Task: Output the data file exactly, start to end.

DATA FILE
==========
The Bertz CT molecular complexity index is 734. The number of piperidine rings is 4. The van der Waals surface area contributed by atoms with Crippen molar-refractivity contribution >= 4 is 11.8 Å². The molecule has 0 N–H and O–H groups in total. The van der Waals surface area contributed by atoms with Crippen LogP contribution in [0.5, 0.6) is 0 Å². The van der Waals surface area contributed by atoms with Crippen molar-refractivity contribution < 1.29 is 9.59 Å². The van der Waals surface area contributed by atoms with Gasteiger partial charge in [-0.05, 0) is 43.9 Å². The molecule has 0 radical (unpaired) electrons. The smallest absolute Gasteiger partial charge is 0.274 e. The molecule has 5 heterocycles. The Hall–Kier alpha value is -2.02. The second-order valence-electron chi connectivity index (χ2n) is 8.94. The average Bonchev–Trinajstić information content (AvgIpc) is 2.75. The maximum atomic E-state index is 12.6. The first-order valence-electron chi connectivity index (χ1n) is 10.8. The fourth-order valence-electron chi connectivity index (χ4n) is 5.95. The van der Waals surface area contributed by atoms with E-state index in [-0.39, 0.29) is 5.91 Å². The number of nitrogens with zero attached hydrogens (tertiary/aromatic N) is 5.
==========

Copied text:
The Bertz CT molecular complexity index is 734. The number of piperidine rings is 4. The van der Waals surface area contributed by atoms with Crippen molar-refractivity contribution >= 4 is 11.8 Å². The molecule has 0 N–H and O–H groups in total. The van der Waals surface area contributed by atoms with Crippen LogP contribution in [0.5, 0.6) is 0 Å². The van der Waals surface area contributed by atoms with Crippen molar-refractivity contribution < 1.29 is 9.59 Å². The van der Waals surface area contributed by atoms with Gasteiger partial charge in [-0.05, 0) is 43.9 Å². The molecule has 0 radical (unpaired) electrons. The smallest absolute Gasteiger partial charge is 0.274 e. The molecule has 5 heterocycles. The Hall–Kier alpha value is -2.02. The second-order valence-electron chi connectivity index (χ2n) is 8.94. The average Bonchev–Trinajstić information content (AvgIpc) is 2.75. The maximum atomic E-state index is 12.6. The first-order valence-electron chi connectivity index (χ1n) is 10.8. The fourth-order valence-electron chi connectivity index (χ4n) is 5.95. The van der Waals surface area contributed by atoms with E-state index in [-0.39, 0.29) is 5.91 Å². The number of nitrogens with zero attached hydrogens (tertiary/aromatic N) is 5.